The most important passage in the Passover Haggadah is the verse that states that every Jew should see himself or herself as having personally left Egypt. It is not enough to see the story of the exodus as a long ago event. Instead, each of us is commanded to personalize the story as a means of our own process of liberation.
This year, I found a teaching by Rabbi Ayelet Cohen that aided my connection to the exodus. She utilizes the Ten Plagues as “an opportunity to look inwards.” She asks, “What are the fears, the judgments, the disappointments, the losses that plague us and our families?”
Rabbi Cohen offers the following thought provoking interpretation of the Ten Plagues:
Dam – Blood: Shocking change when what sustains us becomes poisonous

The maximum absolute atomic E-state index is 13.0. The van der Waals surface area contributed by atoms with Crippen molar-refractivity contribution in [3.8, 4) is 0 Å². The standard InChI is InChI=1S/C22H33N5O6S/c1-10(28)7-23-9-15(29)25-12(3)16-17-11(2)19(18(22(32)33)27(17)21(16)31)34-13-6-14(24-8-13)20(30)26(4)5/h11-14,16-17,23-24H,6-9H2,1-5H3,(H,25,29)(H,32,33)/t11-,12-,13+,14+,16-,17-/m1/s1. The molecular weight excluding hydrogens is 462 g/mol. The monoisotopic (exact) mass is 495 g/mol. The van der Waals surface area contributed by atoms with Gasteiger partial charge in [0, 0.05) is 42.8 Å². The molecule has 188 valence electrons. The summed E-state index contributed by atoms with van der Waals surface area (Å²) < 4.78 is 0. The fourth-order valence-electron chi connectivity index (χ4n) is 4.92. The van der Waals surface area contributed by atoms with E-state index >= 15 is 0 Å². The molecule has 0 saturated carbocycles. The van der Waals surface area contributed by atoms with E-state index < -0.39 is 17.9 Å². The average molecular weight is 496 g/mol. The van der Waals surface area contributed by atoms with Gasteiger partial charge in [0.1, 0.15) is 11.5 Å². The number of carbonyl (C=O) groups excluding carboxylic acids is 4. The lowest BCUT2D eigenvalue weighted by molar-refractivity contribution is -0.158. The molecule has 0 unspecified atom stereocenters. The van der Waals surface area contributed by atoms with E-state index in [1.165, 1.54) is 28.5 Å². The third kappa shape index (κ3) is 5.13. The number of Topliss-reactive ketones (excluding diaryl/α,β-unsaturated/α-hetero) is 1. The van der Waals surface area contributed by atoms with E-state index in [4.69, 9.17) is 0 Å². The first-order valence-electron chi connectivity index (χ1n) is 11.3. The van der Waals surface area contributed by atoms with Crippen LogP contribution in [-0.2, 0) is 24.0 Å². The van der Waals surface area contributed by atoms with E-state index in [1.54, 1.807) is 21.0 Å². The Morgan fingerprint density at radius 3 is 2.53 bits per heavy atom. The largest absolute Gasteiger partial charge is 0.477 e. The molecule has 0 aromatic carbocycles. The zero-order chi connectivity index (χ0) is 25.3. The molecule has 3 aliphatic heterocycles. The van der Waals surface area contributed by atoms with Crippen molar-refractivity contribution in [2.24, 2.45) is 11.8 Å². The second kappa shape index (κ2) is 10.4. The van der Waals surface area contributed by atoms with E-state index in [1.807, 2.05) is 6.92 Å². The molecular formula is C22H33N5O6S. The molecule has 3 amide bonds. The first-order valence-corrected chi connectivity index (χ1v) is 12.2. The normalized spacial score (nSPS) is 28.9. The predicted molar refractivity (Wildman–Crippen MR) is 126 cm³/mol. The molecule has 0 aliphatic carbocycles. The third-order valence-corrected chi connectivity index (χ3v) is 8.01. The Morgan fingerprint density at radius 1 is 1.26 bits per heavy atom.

Tzfardeiah – Frogs: Constant disruption
Kinim – Lice: The judgments that make our skin crawl
Ahrov – Wild Beasts: Our worst fears materializing
Dehver – Cattle Plague: Unexplained illness
Sh’kheen – Boils: What we hate about our bodies
Barad – Hail: Our environment being out of control
Arbeh – Locusts: Shattered dreams, the devastated harvest
Khoshech – Darkness: The isolation of depression or ostracism
Makat B’khrorot – Death of the Firstborns: Unspeakable loss
Though we are past the Seders of the first and second nights, Passover has not concluded. There is still time to reflect on Rabbi Cohen’s interpretation of the Ten Plagues. May they be a means for identifying aspects of our lives that are constricted. May Passover be a time for greater expansiveness of spirit, a celebration of freedom for ourselves, our families, our community, and all people.